In the Matter of Crawford Clothes, Inc., Bankrupt.new York Credit Men's Adjustment Bureau, Inc., Trustee, Appellant, v. A. & H. Levine, Claimants, Appellees, 434 F.2d 399 (2d Cir. 1970)Annotate this Case
Decided November 10, 1970
Julius J. Abeson, New York City (Hahn, Hessen, Margolis & Ryan, New York City, on the brief), for appellant.
Stanley J. Mayer, New York City, for appellees.
Before MOORE, SMITH and ANDERSON, Circuit Judges.
ANDERSON, Circuit Judge:
This is an appeal from a decision of the district court reversing, on petitions for review, a bankruptcy referee's order which allowed, in reduced amount, the claim of Aaron and Harvey L. Levine, as landlords, against the bankrupt estate of their tenant.
On April 15, 1953 claimants' predecessor leased certain commercial premises in Huntington, Long Island, to Crawford Clothes, Inc. for a term of 25 years (May 1, 1953 to April 30, 1978) at a net annual rental of $25,000, plus certain additional charges. Portions of the premises were sublet to two sublessees.
On June 9, 1961 Crawford Clothes, Inc. filed a petition for an arrangement under Chapter XI of the Bankruptcy Act, 11 U.S.C. § 701 et seq. On the same day the debtor obtained an order authorizing it to remain in possession of the leasehold as a debtor-in-possession. See 11 U.S.C. §§ 742, 743. A month later, on notice to the claimants, the debtor-in-possession filed a motion, returnable July 12, 1961, for an order authorizing it to disaffirm the lease.1 The referee took no action on this motion, however, because on June 27, 1961 the debtor-in-possession and the claimants submitted a stipulation which provided, inter alia, that the claimants accept surrender of the lease, that the parties exchange general releases, that the debtor pay arrearages of rental and additional charges, and that the parties enter a short-term lease for the period ending December 31, 1961. The final paragraph of this stipulation provided:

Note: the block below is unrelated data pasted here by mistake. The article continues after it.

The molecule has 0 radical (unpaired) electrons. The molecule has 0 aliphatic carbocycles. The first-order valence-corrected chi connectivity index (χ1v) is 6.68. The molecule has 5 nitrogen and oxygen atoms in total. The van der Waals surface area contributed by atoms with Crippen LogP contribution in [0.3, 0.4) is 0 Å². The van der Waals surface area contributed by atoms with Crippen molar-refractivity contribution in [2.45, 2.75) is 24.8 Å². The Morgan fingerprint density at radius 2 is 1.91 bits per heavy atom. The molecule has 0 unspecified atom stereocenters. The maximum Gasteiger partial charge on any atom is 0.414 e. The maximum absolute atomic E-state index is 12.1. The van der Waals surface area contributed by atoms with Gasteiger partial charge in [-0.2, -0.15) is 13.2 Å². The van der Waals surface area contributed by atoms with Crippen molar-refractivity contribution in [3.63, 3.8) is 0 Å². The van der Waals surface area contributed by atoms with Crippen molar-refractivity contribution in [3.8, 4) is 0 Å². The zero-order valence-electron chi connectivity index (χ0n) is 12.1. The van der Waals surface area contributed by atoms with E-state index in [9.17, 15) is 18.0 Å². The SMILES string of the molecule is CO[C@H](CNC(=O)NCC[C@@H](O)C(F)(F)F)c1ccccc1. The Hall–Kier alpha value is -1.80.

"The landlord shall have the right to file a claim as a general creditor for an amount not exceeding $14,000."
On July 12, 1961 the referee approved this stipulation. The debtor-in-possession occupied the premises until December 31, 1961; and the two sublessees, whose leases were disaffirmed by order of the referee, vacated the premises soon thereafter. During the period from July 1, 1961, the date of the stipulated lease, until the debtor and its sublessees quit the premises, the claimants received rentals of $15,990.47 from the debtor and the sublessees.2
The claimants diligently sought new tenants during the spring of 1962. On April 6, 1962 they entered into a lease with H. C. Bohack, Inc. for a period of 25 years at a net annual rental of $43,239, plus additional charges. Under its terms the claimants were required to demolish the premises and construct a new building. The lease-term and the payment of rentals were to commence 45 days after notice of the issuance of a Certificate of Occupancy. Demolition began on May 16, 1962. Bohack commenced payment of rent November 19, 1962 and has continued in possession since that date.
The claimants filed their proof of general claim in the amount of $14,000 based upon their assertion that the stipulation for a claim "not exceeding $14,000" liquidated the claim for that amount. The trustee-appellant filed an objection to the claim. The referee ruled that the stipulation set a limit upon the amount of actual damages claimants could prove and that the landlords' claim for damages was to be computed on the basis of rentals reserved from July 1, 1961, the date of the stipulated lease, until May 16, 1962, the date demolition began under the Bohack lease. Offsetting the $26,290.74 rental reserved in the debtor's lease for this period by the $15,990.47 which the claimants had received from the debtor and its sublessees during the same period, the referee allowed a general claim in the reduced amount of $10,300.27.